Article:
It was through organic relationships with people who didn’t look me, and simultaneously didn’t fit the stereotypes, that I was able to begin a journey of true reconciliation. I didn’t know then that I was being prepared for the work I am doing know. It was not my life goal to be doing the hard work of Racial Reconciliation, and Inter-Cultural ministry. Much like those formidable relationships it happened organically.

Love Mercy, Do Justice

However, if as a church we want to realistically continue on the path of reconciliation, there are a few things we must change. First, the majority culture can no longer let “white guilt” be the motivation for its engagement. I have witnessed too many instances where after being challenged by the need for reconciliation, whites respond and act out of guilt.

The church has attempted to reconcile without acknowledgement of its past involvement…
This may for a short time spark action and engagement, but reconciliation enacted by guilt will only go as far as guilt itself.  We need to move from a “guilt paradigm” to a recognition of the “biblical paradigm” that calls for all Christians to love mercy and do justice.

How to Begin Reconciliation

We also need to rethink how we go about reconciliation. For too long the church has attempted to reconcile without acknowledgement of its past involvement or lack thereof of injustice. We have for too long taken the “let’s get over it approach.” We have too many times tried to use the “it’s in the past response” as means of avoiding the ugly history. This method has failed us. In scripture, we learn one has to confess their sins before God (1 John 1:9), as a means of being forgiven and reconciling with God, and cleansed of unrighteousness; how can the church expect to do less, if forgiveness and authentic reconciliation is the true intention.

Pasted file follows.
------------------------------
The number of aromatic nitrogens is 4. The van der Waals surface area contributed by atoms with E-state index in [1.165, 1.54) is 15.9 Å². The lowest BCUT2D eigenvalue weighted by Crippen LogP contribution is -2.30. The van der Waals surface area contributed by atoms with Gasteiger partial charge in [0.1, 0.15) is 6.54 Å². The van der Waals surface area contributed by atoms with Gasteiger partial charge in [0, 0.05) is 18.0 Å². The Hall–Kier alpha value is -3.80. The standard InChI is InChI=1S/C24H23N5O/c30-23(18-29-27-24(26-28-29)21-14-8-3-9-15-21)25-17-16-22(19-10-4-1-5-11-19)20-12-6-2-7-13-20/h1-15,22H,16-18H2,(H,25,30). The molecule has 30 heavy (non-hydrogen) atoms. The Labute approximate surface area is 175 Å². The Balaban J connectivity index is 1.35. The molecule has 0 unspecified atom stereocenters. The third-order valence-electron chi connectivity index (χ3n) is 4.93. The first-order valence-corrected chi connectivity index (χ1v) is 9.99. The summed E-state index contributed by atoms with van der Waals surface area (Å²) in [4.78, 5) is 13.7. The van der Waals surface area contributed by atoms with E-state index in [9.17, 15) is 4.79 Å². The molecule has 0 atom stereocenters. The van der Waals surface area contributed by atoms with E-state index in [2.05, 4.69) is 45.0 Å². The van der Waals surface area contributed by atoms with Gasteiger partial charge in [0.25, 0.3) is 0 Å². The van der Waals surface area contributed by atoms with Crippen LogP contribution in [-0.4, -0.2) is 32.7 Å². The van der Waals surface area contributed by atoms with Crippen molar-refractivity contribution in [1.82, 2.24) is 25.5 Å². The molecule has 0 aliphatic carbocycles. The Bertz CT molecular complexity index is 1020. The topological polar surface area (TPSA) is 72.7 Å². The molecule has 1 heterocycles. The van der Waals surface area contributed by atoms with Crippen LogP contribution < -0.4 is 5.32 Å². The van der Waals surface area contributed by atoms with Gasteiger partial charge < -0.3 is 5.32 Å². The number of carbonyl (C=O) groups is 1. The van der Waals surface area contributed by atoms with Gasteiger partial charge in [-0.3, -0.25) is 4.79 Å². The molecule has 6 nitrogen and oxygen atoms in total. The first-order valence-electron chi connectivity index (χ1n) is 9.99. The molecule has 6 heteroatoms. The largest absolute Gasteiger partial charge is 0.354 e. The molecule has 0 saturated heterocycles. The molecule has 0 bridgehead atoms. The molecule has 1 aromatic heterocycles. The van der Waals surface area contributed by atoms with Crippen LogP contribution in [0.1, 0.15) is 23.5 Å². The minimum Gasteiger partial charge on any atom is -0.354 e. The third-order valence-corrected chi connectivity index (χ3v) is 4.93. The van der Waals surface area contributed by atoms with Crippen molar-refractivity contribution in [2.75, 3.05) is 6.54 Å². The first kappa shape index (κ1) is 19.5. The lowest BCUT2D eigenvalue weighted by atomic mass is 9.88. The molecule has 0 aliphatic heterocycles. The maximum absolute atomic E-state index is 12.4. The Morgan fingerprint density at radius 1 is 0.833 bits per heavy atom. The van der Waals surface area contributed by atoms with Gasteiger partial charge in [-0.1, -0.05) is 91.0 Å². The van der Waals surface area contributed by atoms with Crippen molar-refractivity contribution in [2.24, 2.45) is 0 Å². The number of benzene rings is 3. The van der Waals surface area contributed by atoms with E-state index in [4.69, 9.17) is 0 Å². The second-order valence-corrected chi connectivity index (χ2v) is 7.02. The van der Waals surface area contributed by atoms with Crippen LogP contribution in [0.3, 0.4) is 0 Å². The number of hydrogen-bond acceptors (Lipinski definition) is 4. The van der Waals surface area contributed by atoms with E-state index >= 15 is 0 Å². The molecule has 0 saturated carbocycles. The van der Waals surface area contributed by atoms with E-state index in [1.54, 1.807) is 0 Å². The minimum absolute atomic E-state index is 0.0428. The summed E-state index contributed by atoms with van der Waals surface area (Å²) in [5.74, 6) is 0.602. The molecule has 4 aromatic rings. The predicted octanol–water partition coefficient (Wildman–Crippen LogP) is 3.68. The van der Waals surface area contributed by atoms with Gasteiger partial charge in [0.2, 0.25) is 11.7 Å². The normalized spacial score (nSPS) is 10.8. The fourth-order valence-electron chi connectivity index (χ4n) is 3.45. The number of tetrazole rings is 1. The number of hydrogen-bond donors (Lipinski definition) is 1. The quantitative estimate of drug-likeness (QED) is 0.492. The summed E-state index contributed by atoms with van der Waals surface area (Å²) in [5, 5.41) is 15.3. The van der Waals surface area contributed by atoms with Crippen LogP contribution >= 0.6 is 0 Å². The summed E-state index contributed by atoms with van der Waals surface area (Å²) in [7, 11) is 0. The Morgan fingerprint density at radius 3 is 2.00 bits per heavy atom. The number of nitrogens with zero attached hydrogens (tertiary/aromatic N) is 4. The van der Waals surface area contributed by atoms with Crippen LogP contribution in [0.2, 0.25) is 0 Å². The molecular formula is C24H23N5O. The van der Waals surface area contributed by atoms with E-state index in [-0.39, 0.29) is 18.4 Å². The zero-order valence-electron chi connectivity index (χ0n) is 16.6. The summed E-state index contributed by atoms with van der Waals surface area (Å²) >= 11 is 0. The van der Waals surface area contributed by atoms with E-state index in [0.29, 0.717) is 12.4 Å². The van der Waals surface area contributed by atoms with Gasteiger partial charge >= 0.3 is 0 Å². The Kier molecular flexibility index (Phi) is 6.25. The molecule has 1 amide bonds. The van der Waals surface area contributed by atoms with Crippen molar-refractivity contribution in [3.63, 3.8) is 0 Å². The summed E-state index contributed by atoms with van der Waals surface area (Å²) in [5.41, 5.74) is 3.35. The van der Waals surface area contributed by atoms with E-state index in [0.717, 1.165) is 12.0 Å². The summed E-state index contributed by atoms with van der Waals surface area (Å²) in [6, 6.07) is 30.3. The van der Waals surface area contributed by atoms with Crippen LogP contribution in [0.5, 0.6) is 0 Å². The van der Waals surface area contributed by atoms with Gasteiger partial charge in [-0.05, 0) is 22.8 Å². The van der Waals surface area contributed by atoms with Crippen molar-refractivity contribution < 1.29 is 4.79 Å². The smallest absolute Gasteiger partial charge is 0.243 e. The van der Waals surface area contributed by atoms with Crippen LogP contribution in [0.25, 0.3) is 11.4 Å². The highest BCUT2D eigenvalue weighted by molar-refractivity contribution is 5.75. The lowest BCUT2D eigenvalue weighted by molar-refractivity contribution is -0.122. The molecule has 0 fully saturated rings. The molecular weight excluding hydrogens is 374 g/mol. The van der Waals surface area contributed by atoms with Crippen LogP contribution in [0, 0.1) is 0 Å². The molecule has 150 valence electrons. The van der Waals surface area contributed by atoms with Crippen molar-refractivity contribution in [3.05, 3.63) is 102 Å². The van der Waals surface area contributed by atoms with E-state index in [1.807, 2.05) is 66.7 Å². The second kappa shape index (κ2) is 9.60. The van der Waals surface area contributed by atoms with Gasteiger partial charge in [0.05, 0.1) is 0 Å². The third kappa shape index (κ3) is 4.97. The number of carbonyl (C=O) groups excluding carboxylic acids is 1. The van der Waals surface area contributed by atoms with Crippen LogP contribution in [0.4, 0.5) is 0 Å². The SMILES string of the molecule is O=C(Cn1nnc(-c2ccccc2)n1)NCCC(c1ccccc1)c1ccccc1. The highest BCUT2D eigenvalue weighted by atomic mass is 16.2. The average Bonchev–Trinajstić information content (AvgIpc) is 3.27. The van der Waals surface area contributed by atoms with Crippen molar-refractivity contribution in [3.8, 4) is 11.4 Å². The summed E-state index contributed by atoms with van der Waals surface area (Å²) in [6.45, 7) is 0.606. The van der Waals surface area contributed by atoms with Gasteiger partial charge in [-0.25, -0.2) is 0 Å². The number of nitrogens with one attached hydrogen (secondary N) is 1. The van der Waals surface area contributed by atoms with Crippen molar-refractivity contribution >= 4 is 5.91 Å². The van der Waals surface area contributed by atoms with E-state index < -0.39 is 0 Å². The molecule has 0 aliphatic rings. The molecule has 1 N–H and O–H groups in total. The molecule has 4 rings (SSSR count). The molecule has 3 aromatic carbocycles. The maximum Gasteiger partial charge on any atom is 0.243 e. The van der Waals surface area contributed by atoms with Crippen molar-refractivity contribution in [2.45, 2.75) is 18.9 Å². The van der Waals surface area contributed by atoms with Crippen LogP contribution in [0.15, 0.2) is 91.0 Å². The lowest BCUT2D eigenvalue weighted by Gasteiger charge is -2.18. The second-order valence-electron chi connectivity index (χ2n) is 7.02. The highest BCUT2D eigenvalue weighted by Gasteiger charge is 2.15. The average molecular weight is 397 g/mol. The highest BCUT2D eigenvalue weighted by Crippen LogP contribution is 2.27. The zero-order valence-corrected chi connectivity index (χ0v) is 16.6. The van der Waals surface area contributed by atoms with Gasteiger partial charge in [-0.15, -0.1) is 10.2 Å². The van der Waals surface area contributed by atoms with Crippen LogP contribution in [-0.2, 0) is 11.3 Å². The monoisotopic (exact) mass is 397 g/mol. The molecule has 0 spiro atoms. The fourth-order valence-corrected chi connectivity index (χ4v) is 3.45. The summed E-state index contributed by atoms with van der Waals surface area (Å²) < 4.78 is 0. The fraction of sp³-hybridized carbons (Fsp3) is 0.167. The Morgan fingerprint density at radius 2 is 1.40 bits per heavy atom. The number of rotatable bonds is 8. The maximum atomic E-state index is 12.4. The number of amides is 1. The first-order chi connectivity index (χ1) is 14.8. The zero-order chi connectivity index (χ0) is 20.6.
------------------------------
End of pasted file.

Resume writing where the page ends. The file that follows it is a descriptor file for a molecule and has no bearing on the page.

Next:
If the presence of color is all that we use to gauge the effectiveness of the current brand reconciliation; we have severely missed the mark.
In his book Radical Reconciliation, Curtiss DeYoung stated that “reconciliation can not happen without truth,” we cannot continue attempting to move forward without first acknowledging the truth of the past, regardless of how painful it is.  Lastly, those who consider themselves advocates of justice, must assist in the redistribution of power, especially in the church. Reconciliation as we know it, has been less than effective, because the tools of oppression are still present, the methodology has simply changed. If we look at the church specifically, how can a church with all white leadership, Eurocentric worship, and white staff truly consider itself an “inter-cultural” church. If the presence of color is all that we use to gauge the effectiveness of the current brand reconciliation; we have severely missed the mark.

This by no means fully encompasses all the work that is needed to effectively move forward, it is simply the observations gained by the experience of one who has only just begun the good work of Racial Reconciliation, and Inter-Cultural Ministry.

 

Leslie SandersRev. Leslie X. Sanders is the Associate Minister to Youth and Families at First Covenant Church of St. Paul and Program Manager of East Side Thrive Non-Profit Organization.

 

 

 

Pastor Leslie X. Sander’s Author Recommendations:

  • James Cone
  • Dwight Hopkins
  • Cornel West
  • Curtis DeYoung
  • Bryan Loritts